Winners Announced in Surrey’s Town Centres Design Competition

1st Prize & Overall prize for Guildford: Return of Ritual;Team: Renante Go-Soco Solivar

“TownShift: Suburb Into City” sponsored by the City of Surrey was a sustainable design competition to provide vision for Surrey’s five growing town centres – Cloverdale, Fleetwood, Guildford, Newton and Semiahmoo.

The competition attracted 138 submissions from 20 countries, and 27 finalists were selected by the five-member TownShift jury.

Renate Solivar of Vancouver took the overall top prize of $15,000 for his entry “Return of Ritual” which proposes structuring a new bold, brightly coloured construction along 152nd Street in front of Guildford Mall. In addition to the $15,000 first prize, his entry also won $10,000 for first prize in the Guildford category, for total winnings of $25,000.

All 27 have been on public display at Simon Fraser University (SFU) Surrey Central City for the past three weeks, and will remain on display until Feb 28th, the closing day of the 2010 Olympic Winter Games.

The next steps in taking new ideas and making them into reality will be explored at a special panel discussion entitled “Where Do We Go From Here?” at Kwantlen Polytechnic University’s main Surrey Campus on Monday, March 29, 2010 at 7:00PM.

Cloverdale Winning Design: Surrey Crossing — Crossing Surrey; Team: Fang Liu; Tracey Mactavish; Henning Knoetzele; Peeroj Thakr

SOURCE: Townshift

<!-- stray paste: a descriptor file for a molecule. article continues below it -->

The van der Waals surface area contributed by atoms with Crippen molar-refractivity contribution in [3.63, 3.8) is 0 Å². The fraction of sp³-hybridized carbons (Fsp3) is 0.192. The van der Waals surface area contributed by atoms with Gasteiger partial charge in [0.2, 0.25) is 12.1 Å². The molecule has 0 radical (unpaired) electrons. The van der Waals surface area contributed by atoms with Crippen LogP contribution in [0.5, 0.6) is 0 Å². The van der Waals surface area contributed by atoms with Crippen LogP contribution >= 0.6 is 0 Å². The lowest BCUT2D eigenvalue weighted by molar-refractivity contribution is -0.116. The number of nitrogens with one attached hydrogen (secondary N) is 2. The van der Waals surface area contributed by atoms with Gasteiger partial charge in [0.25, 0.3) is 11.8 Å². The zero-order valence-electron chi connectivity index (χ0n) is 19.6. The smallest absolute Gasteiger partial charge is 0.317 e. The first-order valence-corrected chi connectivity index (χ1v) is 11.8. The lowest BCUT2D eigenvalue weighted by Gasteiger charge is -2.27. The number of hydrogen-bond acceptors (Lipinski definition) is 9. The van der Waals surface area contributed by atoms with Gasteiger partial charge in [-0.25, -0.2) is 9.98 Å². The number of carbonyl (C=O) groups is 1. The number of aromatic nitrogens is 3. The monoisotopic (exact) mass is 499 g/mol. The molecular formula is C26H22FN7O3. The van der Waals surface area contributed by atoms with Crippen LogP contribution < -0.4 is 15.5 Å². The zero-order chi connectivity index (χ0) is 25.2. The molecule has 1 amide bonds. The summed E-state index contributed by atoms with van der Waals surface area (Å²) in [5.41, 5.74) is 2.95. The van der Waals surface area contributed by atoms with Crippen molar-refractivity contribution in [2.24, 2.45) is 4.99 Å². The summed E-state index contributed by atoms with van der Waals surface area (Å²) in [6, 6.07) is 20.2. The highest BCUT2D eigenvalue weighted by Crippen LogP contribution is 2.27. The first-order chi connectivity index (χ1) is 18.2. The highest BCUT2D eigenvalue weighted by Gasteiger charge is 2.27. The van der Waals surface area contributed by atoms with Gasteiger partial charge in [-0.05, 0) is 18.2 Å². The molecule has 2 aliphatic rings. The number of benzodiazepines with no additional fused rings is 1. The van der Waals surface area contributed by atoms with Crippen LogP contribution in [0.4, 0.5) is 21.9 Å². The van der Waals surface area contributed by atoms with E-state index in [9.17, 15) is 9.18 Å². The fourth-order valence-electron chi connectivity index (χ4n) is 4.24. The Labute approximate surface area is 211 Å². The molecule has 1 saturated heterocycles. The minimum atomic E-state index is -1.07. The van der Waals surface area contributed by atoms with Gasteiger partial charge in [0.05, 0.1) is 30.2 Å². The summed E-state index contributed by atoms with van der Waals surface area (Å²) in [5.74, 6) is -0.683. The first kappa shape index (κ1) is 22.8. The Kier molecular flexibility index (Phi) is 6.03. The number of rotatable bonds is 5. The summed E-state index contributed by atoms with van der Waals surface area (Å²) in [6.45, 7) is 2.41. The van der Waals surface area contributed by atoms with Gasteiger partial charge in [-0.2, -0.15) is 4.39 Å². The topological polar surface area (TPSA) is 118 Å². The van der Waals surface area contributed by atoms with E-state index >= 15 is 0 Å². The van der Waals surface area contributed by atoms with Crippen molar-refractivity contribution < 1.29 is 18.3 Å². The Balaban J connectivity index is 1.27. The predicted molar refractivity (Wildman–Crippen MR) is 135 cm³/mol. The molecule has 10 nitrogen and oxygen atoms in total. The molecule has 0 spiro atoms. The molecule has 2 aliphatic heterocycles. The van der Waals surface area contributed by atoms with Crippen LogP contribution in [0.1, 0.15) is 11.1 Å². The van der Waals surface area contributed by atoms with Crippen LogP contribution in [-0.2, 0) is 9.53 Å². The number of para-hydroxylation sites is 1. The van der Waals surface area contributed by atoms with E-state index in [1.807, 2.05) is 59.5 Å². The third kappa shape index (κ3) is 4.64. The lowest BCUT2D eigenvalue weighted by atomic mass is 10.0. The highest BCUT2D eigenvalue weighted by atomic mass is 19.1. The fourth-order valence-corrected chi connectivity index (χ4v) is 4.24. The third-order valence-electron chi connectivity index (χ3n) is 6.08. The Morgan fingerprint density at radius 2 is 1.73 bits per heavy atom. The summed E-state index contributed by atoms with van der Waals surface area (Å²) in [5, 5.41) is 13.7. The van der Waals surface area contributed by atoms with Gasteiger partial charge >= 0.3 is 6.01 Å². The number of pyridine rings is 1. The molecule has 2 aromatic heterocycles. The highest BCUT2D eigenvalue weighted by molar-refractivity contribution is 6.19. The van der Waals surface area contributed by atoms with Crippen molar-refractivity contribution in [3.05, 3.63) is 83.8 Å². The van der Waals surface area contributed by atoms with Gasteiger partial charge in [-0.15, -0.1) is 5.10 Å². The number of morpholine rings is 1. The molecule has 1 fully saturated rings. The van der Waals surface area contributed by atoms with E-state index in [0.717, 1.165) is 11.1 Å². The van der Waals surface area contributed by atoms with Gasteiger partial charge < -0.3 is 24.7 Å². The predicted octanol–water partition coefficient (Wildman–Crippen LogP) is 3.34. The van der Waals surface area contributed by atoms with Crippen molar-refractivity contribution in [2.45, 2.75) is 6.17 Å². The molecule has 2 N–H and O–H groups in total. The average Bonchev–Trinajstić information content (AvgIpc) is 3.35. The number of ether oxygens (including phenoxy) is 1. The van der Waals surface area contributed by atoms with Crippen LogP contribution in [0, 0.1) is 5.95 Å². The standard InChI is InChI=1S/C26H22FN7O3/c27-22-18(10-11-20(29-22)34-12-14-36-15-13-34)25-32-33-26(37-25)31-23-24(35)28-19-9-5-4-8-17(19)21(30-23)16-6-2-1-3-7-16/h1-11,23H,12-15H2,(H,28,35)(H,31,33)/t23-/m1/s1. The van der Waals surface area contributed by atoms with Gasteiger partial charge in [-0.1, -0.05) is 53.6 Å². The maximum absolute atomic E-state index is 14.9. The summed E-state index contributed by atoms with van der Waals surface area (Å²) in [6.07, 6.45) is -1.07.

IMAGES SOURCE: Townshift

For the full list of winners

Continue reading Winners Announced in Surrey’s Town Centres Design Competition

Researchers discover links between city walkability and air pollution exposure

Researchers discover links between city walkability and air pollution exposure : UMNews : University of Minnesota

A new study compares neighborhoods’ walkability (degree of ease for walking) with local levels of air pollution and finds that some neighborhoods might be good for walking, but have poor air quality. Researchers involved in the study include University of Minnesota faculty member Julian Marshall and University of British Columbia faculty Michael Brauer and Lawrence Frank.

The findings highlight the need for urban design to consider both walkability and air pollution, recognizing that neighborhoods with high levels of one pollutant may have low levels of another pollutant.

The study, done for the city of Vancouver, British Columbia, is the first of its kind to compare the two environmental attributes, and suggests potential environmental health effects of neighborhood location, layout and design for cities around the globe.

The research study is published in the November 2009 issue of Environmental Health Perspectives, the peer-reviewed journal of the United States’ National Institute of Environmental Health Sciences, part of the U.S. Department of Health and Human Services.

[SOURCE: UMNews (University of Minnesota)]

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